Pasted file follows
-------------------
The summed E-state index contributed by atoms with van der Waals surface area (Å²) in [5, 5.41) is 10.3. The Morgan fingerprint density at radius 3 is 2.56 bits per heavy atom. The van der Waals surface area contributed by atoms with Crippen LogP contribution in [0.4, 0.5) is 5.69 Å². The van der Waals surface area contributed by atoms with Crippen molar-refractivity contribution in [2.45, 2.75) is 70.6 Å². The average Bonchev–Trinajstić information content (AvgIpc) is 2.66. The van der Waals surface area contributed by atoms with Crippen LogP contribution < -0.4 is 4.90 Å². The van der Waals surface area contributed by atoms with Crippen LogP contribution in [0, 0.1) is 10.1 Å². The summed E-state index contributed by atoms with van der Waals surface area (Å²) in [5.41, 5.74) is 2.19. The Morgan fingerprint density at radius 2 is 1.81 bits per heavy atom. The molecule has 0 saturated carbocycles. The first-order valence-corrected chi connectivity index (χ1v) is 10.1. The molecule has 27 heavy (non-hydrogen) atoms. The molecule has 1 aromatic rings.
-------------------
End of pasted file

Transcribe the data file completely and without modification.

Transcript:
The summed E-state index contributed by atoms with van der Waals surface area (Å²) in [5, 5.41) is 10.3. The Morgan fingerprint density at radius 3 is 2.56 bits per heavy atom. The van der Waals surface area contributed by atoms with Crippen LogP contribution in [0.4, 0.5) is 5.69 Å². The van der Waals surface area contributed by atoms with Crippen molar-refractivity contribution in [2.45, 2.75) is 70.6 Å². The average Bonchev–Trinajstić information content (AvgIpc) is 2.66. The van der Waals surface area contributed by atoms with Crippen LogP contribution < -0.4 is 4.90 Å². The van der Waals surface area contributed by atoms with Crippen LogP contribution in [0, 0.1) is 10.1 Å². The summed E-state index contributed by atoms with van der Waals surface area (Å²) in [5.41, 5.74) is 2.19. The Morgan fingerprint density at radius 2 is 1.81 bits per heavy atom. The molecule has 0 saturated carbocycles. The first-order valence-corrected chi connectivity index (χ1v) is 10.1. The molecule has 27 heavy (non-hydrogen) atoms. The molecule has 1 aromatic rings.